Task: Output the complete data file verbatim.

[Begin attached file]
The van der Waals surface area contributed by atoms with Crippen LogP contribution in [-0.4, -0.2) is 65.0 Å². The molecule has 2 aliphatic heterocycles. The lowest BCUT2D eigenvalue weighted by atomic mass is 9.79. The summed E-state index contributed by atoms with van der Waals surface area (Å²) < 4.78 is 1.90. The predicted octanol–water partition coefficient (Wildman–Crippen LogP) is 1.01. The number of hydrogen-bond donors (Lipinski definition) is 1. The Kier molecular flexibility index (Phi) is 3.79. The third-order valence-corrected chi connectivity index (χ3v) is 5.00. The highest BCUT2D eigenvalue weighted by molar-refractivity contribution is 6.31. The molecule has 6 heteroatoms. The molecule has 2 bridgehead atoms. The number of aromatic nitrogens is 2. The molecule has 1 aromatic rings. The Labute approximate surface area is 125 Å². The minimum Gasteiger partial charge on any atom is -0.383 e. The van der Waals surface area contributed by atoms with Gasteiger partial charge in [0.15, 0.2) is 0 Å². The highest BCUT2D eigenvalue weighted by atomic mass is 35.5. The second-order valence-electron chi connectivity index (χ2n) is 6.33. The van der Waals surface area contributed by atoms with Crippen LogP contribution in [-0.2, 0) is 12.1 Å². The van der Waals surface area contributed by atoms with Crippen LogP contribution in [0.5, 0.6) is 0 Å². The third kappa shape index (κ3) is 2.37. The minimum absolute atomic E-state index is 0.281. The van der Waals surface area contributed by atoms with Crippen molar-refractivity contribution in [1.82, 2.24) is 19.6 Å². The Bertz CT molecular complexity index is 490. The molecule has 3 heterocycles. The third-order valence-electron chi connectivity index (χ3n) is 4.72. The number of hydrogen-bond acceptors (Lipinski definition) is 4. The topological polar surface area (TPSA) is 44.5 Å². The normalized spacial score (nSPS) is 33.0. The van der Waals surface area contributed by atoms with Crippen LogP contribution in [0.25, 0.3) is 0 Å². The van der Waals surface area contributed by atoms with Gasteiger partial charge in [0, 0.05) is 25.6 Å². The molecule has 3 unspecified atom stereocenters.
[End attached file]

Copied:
The van der Waals surface area contributed by atoms with Crippen LogP contribution in [-0.4, -0.2) is 65.0 Å². The molecule has 2 aliphatic heterocycles. The lowest BCUT2D eigenvalue weighted by atomic mass is 9.79. The summed E-state index contributed by atoms with van der Waals surface area (Å²) < 4.78 is 1.90. The predicted octanol–water partition coefficient (Wildman–Crippen LogP) is 1.01. The number of hydrogen-bond donors (Lipinski definition) is 1. The Kier molecular flexibility index (Phi) is 3.79. The third-order valence-corrected chi connectivity index (χ3v) is 5.00. The highest BCUT2D eigenvalue weighted by molar-refractivity contribution is 6.31. The molecule has 6 heteroatoms. The molecule has 2 bridgehead atoms. The number of aromatic nitrogens is 2. The molecule has 1 aromatic rings. The Labute approximate surface area is 125 Å². The minimum Gasteiger partial charge on any atom is -0.383 e. The van der Waals surface area contributed by atoms with Gasteiger partial charge in [0.15, 0.2) is 0 Å². The highest BCUT2D eigenvalue weighted by atomic mass is 35.5. The second-order valence-electron chi connectivity index (χ2n) is 6.33. The van der Waals surface area contributed by atoms with Crippen LogP contribution in [-0.2, 0) is 12.1 Å². The van der Waals surface area contributed by atoms with Crippen LogP contribution in [0.5, 0.6) is 0 Å². The third kappa shape index (κ3) is 2.37. The minimum absolute atomic E-state index is 0.281. The van der Waals surface area contributed by atoms with Crippen molar-refractivity contribution in [1.82, 2.24) is 19.6 Å². The Bertz CT molecular complexity index is 490. The molecule has 3 heterocycles. The third-order valence-electron chi connectivity index (χ3n) is 4.72. The number of hydrogen-bond acceptors (Lipinski definition) is 4. The topological polar surface area (TPSA) is 44.5 Å². The normalized spacial score (nSPS) is 33.0. The van der Waals surface area contributed by atoms with Crippen LogP contribution in [0.25, 0.3) is 0 Å². The van der Waals surface area contributed by atoms with Gasteiger partial charge in [0, 0.05) is 25.6 Å². The molecule has 3 unspecified atom stereocenters.